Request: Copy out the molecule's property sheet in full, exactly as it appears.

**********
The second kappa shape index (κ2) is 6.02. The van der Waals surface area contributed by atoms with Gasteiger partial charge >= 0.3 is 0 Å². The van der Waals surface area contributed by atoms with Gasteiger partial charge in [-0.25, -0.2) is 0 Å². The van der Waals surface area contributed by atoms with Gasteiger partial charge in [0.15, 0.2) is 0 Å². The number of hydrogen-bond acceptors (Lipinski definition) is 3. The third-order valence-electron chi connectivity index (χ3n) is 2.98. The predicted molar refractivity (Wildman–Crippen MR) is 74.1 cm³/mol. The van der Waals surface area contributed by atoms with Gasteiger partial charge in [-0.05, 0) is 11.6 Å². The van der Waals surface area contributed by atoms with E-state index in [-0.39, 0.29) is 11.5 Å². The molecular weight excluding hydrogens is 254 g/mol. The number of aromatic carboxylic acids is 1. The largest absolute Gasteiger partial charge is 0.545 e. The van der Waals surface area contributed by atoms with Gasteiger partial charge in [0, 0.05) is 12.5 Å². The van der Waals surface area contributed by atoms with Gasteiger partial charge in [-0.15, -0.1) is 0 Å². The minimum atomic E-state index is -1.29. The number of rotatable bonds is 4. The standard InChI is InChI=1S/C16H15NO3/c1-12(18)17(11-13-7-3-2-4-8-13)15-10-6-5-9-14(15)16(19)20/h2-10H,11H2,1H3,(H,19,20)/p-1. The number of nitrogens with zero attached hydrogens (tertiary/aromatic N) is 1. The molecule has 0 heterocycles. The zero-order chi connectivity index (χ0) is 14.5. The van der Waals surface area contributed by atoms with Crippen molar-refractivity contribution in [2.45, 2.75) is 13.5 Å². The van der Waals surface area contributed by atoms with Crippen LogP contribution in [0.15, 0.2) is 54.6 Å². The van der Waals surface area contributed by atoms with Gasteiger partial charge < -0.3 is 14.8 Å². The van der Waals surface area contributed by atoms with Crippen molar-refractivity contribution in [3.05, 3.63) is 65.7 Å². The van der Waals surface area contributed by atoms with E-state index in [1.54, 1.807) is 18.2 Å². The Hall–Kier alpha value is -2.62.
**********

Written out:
The second kappa shape index (κ2) is 6.02. The van der Waals surface area contributed by atoms with Gasteiger partial charge >= 0.3 is 0 Å². The van der Waals surface area contributed by atoms with Gasteiger partial charge in [-0.25, -0.2) is 0 Å². The van der Waals surface area contributed by atoms with Gasteiger partial charge in [0.15, 0.2) is 0 Å². The number of hydrogen-bond acceptors (Lipinski definition) is 3. The third-order valence-electron chi connectivity index (χ3n) is 2.98. The predicted molar refractivity (Wildman–Crippen MR) is 74.1 cm³/mol. The van der Waals surface area contributed by atoms with Gasteiger partial charge in [-0.05, 0) is 11.6 Å². The van der Waals surface area contributed by atoms with E-state index in [-0.39, 0.29) is 11.5 Å². The molecular weight excluding hydrogens is 254 g/mol. The number of aromatic carboxylic acids is 1. The largest absolute Gasteiger partial charge is 0.545 e. The van der Waals surface area contributed by atoms with Gasteiger partial charge in [0, 0.05) is 12.5 Å². The van der Waals surface area contributed by atoms with Gasteiger partial charge in [-0.15, -0.1) is 0 Å². The minimum atomic E-state index is -1.29. The number of rotatable bonds is 4. The standard InChI is InChI=1S/C16H15NO3/c1-12(18)17(11-13-7-3-2-4-8-13)15-10-6-5-9-14(15)16(19)20/h2-10H,11H2,1H3,(H,19,20)/p-1. The number of nitrogens with zero attached hydrogens (tertiary/aromatic N) is 1. The molecule has 0 heterocycles. The zero-order chi connectivity index (χ0) is 14.5. The van der Waals surface area contributed by atoms with Crippen molar-refractivity contribution in [2.45, 2.75) is 13.5 Å². The van der Waals surface area contributed by atoms with Crippen LogP contribution in [0.15, 0.2) is 54.6 Å². The van der Waals surface area contributed by atoms with Gasteiger partial charge < -0.3 is 14.8 Å². The van der Waals surface area contributed by atoms with Crippen molar-refractivity contribution in [3.05, 3.63) is 65.7 Å². The van der Waals surface area contributed by atoms with E-state index in [1.54, 1.807) is 18.2 Å². The Hall–Kier alpha value is -2.62.